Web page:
Communities and states are fighting back against billboards. Despite industry efforts, many communities have managed substantial victories which provide hope and examples for those pursuing billboard reform.
William F. Buckley, a noted conservative commentator once wrote “If a homeowner desires to construct a huge Coca-Cola sign facing his own homestead rather than the public highway, in order to remind him, every time he looks out his window, that the time has come to pause and be refreshed, he certainly should be left free to do so. But if he wants to face the sign toward us, that is something else.
Policy Tools for Billboard & Sign Control
Ban On Billboards
Hundreds of communities have banned billboards completely, as have Vermont, Hawaii, Alaska, and Maine. Each of these states has prospered in business and tourism, and attributes part of the success to billboard bans. According to the Vermont Travel Division, tourism is up for all businesses large and small.
Banning New Billboard Construction
In recent years, hundreds of cities like Houston, San Diego, and Little Rock have banned the construction of new billboards. This prevents the billboard problem from getting worse, protects new roads from becoming blighted, and helps billboard-free communities stay that way.
Though federal law prohibits the use of amortization on Interstate and federal-aid primary highways, Raleigh and Durham, NC, have successfully used amortization to reduce visual pollution on local roads. The billboard industry has challenged these ordinances in the North Carolina and United States Supreme Courts, but both ordinances have been upheld.
One of the largest cleanups of visual pollution undertaken by an American city will remove over 1000 billboards in Jacksonville, FL. The city and a local grassroots organization recently reached settlement agreements with 10 separate billboard companies.
Some cities use an exchange ordinance to diminish visual blight. Exchange provisions require billboard companies to remove one or more existing nonconforming billboards before they erect a new, conforming billboard in another location. While not generally desirable, a carefully targeted exchange ordinance can remove billboards from “visually sensitive” areas like historic districts, downtown cores, town gateways, and areas with scenic mountain or ocean views. Mobile, AL, successfully removed billboards from its historic district with this approach.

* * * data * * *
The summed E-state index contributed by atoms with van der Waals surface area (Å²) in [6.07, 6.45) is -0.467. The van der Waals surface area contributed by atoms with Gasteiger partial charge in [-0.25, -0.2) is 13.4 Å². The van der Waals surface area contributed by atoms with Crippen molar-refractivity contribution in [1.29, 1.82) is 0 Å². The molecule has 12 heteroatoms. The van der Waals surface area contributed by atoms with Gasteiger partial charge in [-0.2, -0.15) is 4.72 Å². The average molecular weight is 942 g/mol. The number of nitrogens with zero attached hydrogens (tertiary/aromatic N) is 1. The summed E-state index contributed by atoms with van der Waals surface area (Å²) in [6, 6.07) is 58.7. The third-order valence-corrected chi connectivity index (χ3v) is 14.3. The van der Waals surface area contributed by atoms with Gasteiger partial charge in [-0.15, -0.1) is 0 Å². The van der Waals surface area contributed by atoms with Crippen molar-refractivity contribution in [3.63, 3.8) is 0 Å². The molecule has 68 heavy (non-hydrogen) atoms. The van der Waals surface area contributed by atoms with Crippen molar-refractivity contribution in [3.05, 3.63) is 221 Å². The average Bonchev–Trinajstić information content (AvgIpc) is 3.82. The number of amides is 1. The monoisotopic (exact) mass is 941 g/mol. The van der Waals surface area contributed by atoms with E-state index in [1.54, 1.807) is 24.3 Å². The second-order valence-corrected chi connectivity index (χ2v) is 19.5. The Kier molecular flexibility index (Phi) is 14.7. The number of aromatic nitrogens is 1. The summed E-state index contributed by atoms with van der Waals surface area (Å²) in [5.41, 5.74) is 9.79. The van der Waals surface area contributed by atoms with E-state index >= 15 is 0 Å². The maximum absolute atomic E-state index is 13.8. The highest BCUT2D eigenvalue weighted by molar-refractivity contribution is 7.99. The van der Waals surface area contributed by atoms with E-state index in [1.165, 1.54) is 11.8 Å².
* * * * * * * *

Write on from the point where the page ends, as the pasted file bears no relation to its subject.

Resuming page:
Amortization and Signage
The most effective way to remove signs is by passing an ordinance that requires the removal of all billboards in your community by a given time, typically five to seven years. This is a process known as amortization. Most states allow amortization, and you should pursue this option for billboard removal if it is permitted in your state.
After your community has secured a ban on new billboards it should enact legislation to promote alternatives to billboard blight such as logo signs and tourist-oriented directional signs (TODS). Logo signs and TODS display only essential traveler information and are smaller, less obtrusive, more affordable and easier to read than billboards. Logo signs advertise gas, food, camping, and lodging at nearby highway exits. TODS are used on non-interstate highways and supply information about local tourist attractions, such as distances and directions.
Informing people of the value of billboard control, especially its beneficial effect on local economies and tourism spending, is one of the best ways to build community support for fighting billboard blight. Studies have repeatedly shown that scenic areas and beautiful communities are the places where people most want to live, work, and visit. Some common types of educational outreach include speaking to community and business groups, publishing articles in your local newspaper, and holding community workshops.
Beautification projects are a good way to fight billboard blight, build civic pride, encourage investment, and attract tourism. Volunteer efforts to reclaim beauty and restore local character encourage citizens to take pride in their area by refusing to use billboards for commercial or public service advertising; urging landowners near roadways and commercial centers not to permit billboards on their property; and establishing an awards program to recognize people that have worked to rid their community of billboard blight.
Incentives can provide significant motivation for improving local appearance and encouraging people to fight billboard blight. Small grants to community groups undertaking beautification projects, low advertising rates on billboard alternatives like logo signs or tourist-oriented directional signs, and tax breaks for landowners that agree to keep their property billboard free can make a big difference in how a community looks.